This is my second blog post (first one is here) responding to an article posted by the CrossExamined ministry (click here). Let me preface my blog by saying this
- I love the Cross-Examined ministry even through my disagreements with them
- The article I reference was not written by Frank Turek (the leader of the ministry)
- I am attacking opinions and theologies not people
Today I am addressing the article's second point, which is as follows:
"In Acts those who believed Peter’s message clearly received the Holy Spirit before they were baptized. Peter said, “Can anyone withhold the water for baptizing these people who have received the holy Spirit even as we have?” (Acts 10:47)."
One good point of hermeneutics is to always check the context of any passage so that we don't misinterpret it. Therefore, let us do some foundation work. The context of Acts 10:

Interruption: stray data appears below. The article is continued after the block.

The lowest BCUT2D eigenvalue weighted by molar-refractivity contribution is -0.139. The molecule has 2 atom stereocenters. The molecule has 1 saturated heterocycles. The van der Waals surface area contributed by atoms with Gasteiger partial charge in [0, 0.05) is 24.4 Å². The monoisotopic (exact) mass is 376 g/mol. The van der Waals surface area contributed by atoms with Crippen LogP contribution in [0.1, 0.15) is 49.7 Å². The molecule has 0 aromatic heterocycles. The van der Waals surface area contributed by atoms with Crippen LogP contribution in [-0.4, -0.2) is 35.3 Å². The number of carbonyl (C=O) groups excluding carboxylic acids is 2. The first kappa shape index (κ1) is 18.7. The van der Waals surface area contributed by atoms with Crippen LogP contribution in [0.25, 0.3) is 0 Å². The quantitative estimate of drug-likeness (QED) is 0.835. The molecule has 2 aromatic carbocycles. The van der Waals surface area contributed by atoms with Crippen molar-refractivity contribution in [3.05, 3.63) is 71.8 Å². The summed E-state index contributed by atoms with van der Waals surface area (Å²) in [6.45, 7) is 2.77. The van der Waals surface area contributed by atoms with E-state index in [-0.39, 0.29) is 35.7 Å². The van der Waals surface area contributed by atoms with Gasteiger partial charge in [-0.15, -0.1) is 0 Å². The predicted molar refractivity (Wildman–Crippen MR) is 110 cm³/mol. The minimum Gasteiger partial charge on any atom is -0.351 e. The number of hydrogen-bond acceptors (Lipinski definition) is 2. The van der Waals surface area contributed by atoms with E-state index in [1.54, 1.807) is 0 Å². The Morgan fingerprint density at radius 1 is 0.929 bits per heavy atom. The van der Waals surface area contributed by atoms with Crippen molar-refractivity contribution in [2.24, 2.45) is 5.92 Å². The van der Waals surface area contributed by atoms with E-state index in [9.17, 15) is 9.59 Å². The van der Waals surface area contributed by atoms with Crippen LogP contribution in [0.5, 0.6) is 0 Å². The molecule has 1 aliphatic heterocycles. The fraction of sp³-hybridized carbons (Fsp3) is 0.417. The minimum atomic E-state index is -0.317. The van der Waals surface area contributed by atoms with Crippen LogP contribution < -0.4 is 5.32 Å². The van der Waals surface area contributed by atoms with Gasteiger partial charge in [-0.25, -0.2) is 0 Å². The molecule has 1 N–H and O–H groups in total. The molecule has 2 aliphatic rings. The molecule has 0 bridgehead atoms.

- The Apostle Peter was still holding onto some of his bigoted tendencies taught to him through the misguided Pharisees of his day. That is, he still thought that the Jews were somehow better than the Gentiles. This was about a decade or so AFTER Peter said that the Gospel is for all men (Acts 2:39) in the first Gospel sermon.
- God had to break through Peter's hardened heart by giving him a vision (Acts 10:9-15)
- This vision showed that God had declared all things clean. For Peter, and the rest of the Jews, this meant that the Gentiles should be accepted as prospective disciples as much as any other Jew and on the same grounds (Acts 10:34-35).
But here is the crux of the matter with Acts 10. And this is literally the most important thing to keep in mind. THE HOLY SPIRIT'S INVOLVEMENT IN ACTS 10:44-47, TO THE HOUSEHOLD OF CORNELIUS, WAS NOT THE PROMISED GIFT THAT ALL CHRISTIANS RECEIVE. How do we know that? Well we need to take a closer look at what actually happened. There are 2 major clues that lead us to this conclusion: